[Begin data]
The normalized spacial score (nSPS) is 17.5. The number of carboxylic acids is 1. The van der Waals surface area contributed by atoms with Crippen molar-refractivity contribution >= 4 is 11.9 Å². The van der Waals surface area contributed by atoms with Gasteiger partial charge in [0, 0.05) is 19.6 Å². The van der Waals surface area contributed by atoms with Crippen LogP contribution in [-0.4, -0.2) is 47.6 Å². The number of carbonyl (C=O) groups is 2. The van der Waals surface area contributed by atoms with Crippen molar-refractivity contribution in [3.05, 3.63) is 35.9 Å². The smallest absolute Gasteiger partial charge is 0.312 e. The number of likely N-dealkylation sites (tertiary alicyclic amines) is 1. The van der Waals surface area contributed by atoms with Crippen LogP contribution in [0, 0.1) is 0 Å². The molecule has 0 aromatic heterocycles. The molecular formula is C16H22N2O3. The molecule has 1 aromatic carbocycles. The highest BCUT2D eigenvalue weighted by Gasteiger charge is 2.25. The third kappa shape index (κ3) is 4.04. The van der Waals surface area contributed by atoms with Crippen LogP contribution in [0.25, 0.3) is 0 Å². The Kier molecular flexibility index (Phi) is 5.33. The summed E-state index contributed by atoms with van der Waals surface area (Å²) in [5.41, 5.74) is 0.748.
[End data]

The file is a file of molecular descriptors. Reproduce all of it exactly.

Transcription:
The normalized spacial score (nSPS) is 17.5. The number of carboxylic acids is 1. The van der Waals surface area contributed by atoms with Crippen molar-refractivity contribution >= 4 is 11.9 Å². The van der Waals surface area contributed by atoms with Gasteiger partial charge in [0, 0.05) is 19.6 Å². The van der Waals surface area contributed by atoms with Crippen LogP contribution in [-0.4, -0.2) is 47.6 Å². The number of carbonyl (C=O) groups is 2. The van der Waals surface area contributed by atoms with Crippen molar-refractivity contribution in [3.05, 3.63) is 35.9 Å². The smallest absolute Gasteiger partial charge is 0.312 e. The number of likely N-dealkylation sites (tertiary alicyclic amines) is 1. The van der Waals surface area contributed by atoms with Crippen LogP contribution in [0, 0.1) is 0 Å². The molecule has 0 aromatic heterocycles. The molecular formula is C16H22N2O3. The molecule has 1 aromatic carbocycles. The highest BCUT2D eigenvalue weighted by Gasteiger charge is 2.25. The third kappa shape index (κ3) is 4.04. The van der Waals surface area contributed by atoms with Crippen LogP contribution in [0.25, 0.3) is 0 Å². The Kier molecular flexibility index (Phi) is 5.33. The summed E-state index contributed by atoms with van der Waals surface area (Å²) in [5.41, 5.74) is 0.748.